[1] Statistics in this section are from and

Bringing Clients to Services

To create interest and demand for family planning services, NURHI used the situation analysis and audience insight to design a multi-phased, multi-channel demand generation strategy built around a highly visible umbrella brand, “Get It Together.” For more information on how to develop a brand, see How-To Create a Brand Strategy Part 2.

Step 1: Segmenting, Prioritizing, and Profiling the Intended Audience

In assessing the family planning situation, NURHI used qualitative and quantitative research, including focus group discussions, a Baseline Household Survey, secondary analysis of the 2008 Nigerian Demographic and Health Survey and a social mapping exercise to learn about community members’ attitudes toward family planning services and identify points of entry for social mobilization activities. NURHI used the concept of ideation to identify beliefs, emotions and behaviors that contributed to individual family planning use and worked to influence those factors.

GIT Logo and KTG TaglineIn 2010, NURHI held a participatory design workshop to analyze research findings and draft the demand generation strategy.

Step 2: Draft a Demand Generation Strategy

The demand strategy linked closely with NURHI service delivery, advocacy and public-private partnership activities. In its branded media campaign (see below), NURHI used a variety of mass media channels, community-level activities and referrals for family planning services led by social mobilizers, and an “entertainment-education” radio drama featuring satisfied users who modeled family planning use and promoted services.

Step 3: Design and Test Materials and Interventions

Branding: NURHI worked with an advertising agency to develop a campaign brand and materials based on audience insights. A creative brief guided the agency to develop a campaign targeting 15- to 45-year-old women and 20- to 50-year-old men living in slums. The brand logo, finalized after pre-testing, included a tagline (“Know. Talk. Go.”) that encouraged the target audience to know about family planning, talk with partners about family planning, and go for family planning services. NURHI also worked with the agency to produce a package of branded radio and television spots and print materials.

Community mobilization: NURHI and partner Centre for Communication Programs, Nigeria designed a social mobilization strategy that engages young (18- to 35-year-old) barbers, tailors, hairdressers and motorcycle delivery people to discuss family planning with individuals and groups.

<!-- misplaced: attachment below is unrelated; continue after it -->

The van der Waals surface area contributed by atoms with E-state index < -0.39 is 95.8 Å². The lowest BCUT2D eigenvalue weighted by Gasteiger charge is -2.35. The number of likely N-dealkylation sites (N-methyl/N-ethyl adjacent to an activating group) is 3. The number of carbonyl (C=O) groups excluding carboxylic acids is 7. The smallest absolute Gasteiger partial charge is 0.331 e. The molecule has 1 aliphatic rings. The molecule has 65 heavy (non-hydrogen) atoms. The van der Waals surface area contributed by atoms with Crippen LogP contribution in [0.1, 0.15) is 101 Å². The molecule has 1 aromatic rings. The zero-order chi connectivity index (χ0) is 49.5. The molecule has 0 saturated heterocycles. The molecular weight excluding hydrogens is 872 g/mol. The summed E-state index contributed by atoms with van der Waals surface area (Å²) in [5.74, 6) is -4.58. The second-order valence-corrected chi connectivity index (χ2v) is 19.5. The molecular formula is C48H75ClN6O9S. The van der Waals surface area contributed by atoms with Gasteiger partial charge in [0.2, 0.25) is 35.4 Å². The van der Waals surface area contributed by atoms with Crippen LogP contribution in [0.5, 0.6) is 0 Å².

Entertainment-education: NURHI and partner African Radio Drama Association produced three seasons of a weekly radio program in each target city. See a step-by-step narrative of the radio design process.

The illustration below depicts how the campaign rolled out messages in three phases. The first phase built awareness and introduced the topic of family planning among targeted communities; the second phase introduced the range of modern contraceptive options to motivate informed choice; and the third phase encouraged behavior change through tailored messages for specific audience segments.

Reaching Urban Youth

The Urban Adolescent SBCC Implementation Kit (I-Kit) provides a selection of essential elements and tools to guide the creation or strengthening of sexual and reproductive health SBCC programs for urban adolescents aged 10 to 19. The I-Kit is designed to teach these essential SBCC elements and includes worksheets to illustrate each element and facilitate practical application.


Step 4: Campaign Launch

NURHI launched Get It Together in four cities in October 2011, with television and radio spots and posters in high-traffic areas. Service providers received branded job aids, print materials, and promotional items. Social mobilizers also received branded promotional and educational materials. Trained mobilizers facilitated radio listening groups, conducted visibility parades, leveraged key life events for points of discussion, spearheaded neighborhood campaigns and referred clients to Family Planning Providers Network (FPPN) services with Go Referral Cards. After six months of the campaign, radio programs began weekly broadcasts. Each program included a serial drama episode, interviews, music, and a weekly quiz, plus a live call-in session with a family planning expert. Listeners could win prizes by answering weekly questions through text messaging.